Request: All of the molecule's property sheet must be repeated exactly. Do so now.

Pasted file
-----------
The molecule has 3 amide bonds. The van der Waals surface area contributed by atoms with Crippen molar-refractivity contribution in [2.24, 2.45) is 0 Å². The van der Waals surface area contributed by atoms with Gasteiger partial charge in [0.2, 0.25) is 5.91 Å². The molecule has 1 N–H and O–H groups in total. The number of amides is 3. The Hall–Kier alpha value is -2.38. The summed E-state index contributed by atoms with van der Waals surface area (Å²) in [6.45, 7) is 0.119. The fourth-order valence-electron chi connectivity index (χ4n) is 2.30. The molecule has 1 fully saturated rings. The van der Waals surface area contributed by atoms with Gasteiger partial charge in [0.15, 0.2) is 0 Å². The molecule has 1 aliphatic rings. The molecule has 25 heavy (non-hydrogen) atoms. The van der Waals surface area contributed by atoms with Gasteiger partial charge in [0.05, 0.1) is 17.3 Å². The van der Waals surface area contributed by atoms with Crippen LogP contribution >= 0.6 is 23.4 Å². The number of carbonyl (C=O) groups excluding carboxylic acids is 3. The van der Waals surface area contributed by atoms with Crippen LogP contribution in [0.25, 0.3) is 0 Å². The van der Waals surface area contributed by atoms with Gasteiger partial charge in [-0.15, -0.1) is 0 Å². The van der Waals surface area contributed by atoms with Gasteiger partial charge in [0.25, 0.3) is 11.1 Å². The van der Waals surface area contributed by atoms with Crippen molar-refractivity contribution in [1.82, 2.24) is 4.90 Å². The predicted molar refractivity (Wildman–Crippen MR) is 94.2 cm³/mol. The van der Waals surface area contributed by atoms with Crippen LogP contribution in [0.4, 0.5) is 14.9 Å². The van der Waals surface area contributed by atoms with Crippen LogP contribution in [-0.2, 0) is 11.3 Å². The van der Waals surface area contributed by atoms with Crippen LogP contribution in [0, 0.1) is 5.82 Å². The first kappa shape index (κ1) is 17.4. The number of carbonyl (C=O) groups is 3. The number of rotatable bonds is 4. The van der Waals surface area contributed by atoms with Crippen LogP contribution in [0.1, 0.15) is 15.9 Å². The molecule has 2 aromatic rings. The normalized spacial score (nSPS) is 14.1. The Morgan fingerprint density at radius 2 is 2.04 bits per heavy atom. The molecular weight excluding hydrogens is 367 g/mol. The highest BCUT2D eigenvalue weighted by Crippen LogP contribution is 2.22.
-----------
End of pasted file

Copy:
The molecule has 3 amide bonds. The van der Waals surface area contributed by atoms with Crippen molar-refractivity contribution in [2.24, 2.45) is 0 Å². The van der Waals surface area contributed by atoms with Gasteiger partial charge in [0.2, 0.25) is 5.91 Å². The molecule has 1 N–H and O–H groups in total. The number of amides is 3. The Hall–Kier alpha value is -2.38. The summed E-state index contributed by atoms with van der Waals surface area (Å²) in [6.45, 7) is 0.119. The fourth-order valence-electron chi connectivity index (χ4n) is 2.30. The molecule has 1 fully saturated rings. The van der Waals surface area contributed by atoms with Gasteiger partial charge in [0.15, 0.2) is 0 Å². The molecule has 1 aliphatic rings. The molecule has 25 heavy (non-hydrogen) atoms. The van der Waals surface area contributed by atoms with Gasteiger partial charge in [0.05, 0.1) is 17.3 Å². The van der Waals surface area contributed by atoms with Crippen LogP contribution >= 0.6 is 23.4 Å². The number of carbonyl (C=O) groups excluding carboxylic acids is 3. The van der Waals surface area contributed by atoms with Crippen LogP contribution in [0.25, 0.3) is 0 Å². The van der Waals surface area contributed by atoms with Gasteiger partial charge in [-0.15, -0.1) is 0 Å². The van der Waals surface area contributed by atoms with Gasteiger partial charge in [0.25, 0.3) is 11.1 Å². The van der Waals surface area contributed by atoms with Crippen molar-refractivity contribution in [1.82, 2.24) is 4.90 Å². The predicted molar refractivity (Wildman–Crippen MR) is 94.2 cm³/mol. The van der Waals surface area contributed by atoms with Crippen LogP contribution in [0.4, 0.5) is 14.9 Å². The van der Waals surface area contributed by atoms with Crippen LogP contribution in [-0.2, 0) is 11.3 Å². The van der Waals surface area contributed by atoms with Crippen LogP contribution in [0, 0.1) is 5.82 Å². The first kappa shape index (κ1) is 17.4. The number of carbonyl (C=O) groups is 3. The number of rotatable bonds is 4. The van der Waals surface area contributed by atoms with Crippen LogP contribution in [0.1, 0.15) is 15.9 Å². The molecule has 2 aromatic rings. The normalized spacial score (nSPS) is 14.1. The Morgan fingerprint density at radius 2 is 2.04 bits per heavy atom. The molecular weight excluding hydrogens is 367 g/mol. The highest BCUT2D eigenvalue weighted by Crippen LogP contribution is 2.22.